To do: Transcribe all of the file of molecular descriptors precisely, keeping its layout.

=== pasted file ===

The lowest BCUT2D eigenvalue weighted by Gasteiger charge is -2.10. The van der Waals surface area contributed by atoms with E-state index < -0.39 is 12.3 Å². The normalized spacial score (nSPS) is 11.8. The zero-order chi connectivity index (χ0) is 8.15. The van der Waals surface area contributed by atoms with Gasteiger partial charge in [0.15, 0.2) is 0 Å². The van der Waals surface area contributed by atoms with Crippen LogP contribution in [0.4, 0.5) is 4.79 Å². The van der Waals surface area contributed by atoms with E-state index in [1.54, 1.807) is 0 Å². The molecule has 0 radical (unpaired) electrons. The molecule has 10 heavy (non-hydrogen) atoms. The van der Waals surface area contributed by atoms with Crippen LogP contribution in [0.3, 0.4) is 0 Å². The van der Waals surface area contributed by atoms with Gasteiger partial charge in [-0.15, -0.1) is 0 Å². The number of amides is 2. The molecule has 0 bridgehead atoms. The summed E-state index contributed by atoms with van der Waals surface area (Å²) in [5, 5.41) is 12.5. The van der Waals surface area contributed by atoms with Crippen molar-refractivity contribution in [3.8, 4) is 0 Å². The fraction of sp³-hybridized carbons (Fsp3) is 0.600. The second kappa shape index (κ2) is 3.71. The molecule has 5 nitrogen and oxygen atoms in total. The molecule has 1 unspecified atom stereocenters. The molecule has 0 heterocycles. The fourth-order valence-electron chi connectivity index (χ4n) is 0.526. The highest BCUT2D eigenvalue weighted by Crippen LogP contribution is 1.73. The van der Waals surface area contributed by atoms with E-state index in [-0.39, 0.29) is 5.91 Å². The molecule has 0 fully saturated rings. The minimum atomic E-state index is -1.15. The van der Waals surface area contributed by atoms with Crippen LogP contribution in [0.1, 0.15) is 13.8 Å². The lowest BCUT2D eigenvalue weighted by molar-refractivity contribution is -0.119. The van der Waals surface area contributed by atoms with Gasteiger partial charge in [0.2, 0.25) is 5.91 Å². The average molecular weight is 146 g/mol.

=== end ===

The lowest BCUT2D eigenvalue weighted by Gasteiger charge is -2.10. The van der Waals surface area contributed by atoms with E-state index < -0.39 is 12.3 Å². The normalized spacial score (nSPS) is 11.8. The zero-order chi connectivity index (χ0) is 8.15. The van der Waals surface area contributed by atoms with Gasteiger partial charge in [0.15, 0.2) is 0 Å². The van der Waals surface area contributed by atoms with Crippen LogP contribution in [0.4, 0.5) is 4.79 Å². The van der Waals surface area contributed by atoms with E-state index in [1.54, 1.807) is 0 Å². The molecule has 0 radical (unpaired) electrons. The molecule has 10 heavy (non-hydrogen) atoms. The van der Waals surface area contributed by atoms with Crippen LogP contribution in [0.3, 0.4) is 0 Å². The van der Waals surface area contributed by atoms with Gasteiger partial charge in [-0.15, -0.1) is 0 Å². The number of amides is 2. The molecule has 0 bridgehead atoms. The summed E-state index contributed by atoms with van der Waals surface area (Å²) in [5, 5.41) is 12.5. The van der Waals surface area contributed by atoms with Crippen molar-refractivity contribution in [3.8, 4) is 0 Å². The fraction of sp³-hybridized carbons (Fsp3) is 0.600. The second kappa shape index (κ2) is 3.71. The molecule has 5 nitrogen and oxygen atoms in total. The molecule has 1 unspecified atom stereocenters. The molecule has 0 heterocycles. The fourth-order valence-electron chi connectivity index (χ4n) is 0.526. The highest BCUT2D eigenvalue weighted by Crippen LogP contribution is 1.73. The van der Waals surface area contributed by atoms with E-state index in [-0.39, 0.29) is 5.91 Å². The molecule has 0 fully saturated rings. The minimum atomic E-state index is -1.15. The van der Waals surface area contributed by atoms with Crippen LogP contribution in [0.1, 0.15) is 13.8 Å². The lowest BCUT2D eigenvalue weighted by molar-refractivity contribution is -0.119. The van der Waals surface area contributed by atoms with Gasteiger partial charge in [0.2, 0.25) is 5.91 Å². The average molecular weight is 146 g/mol.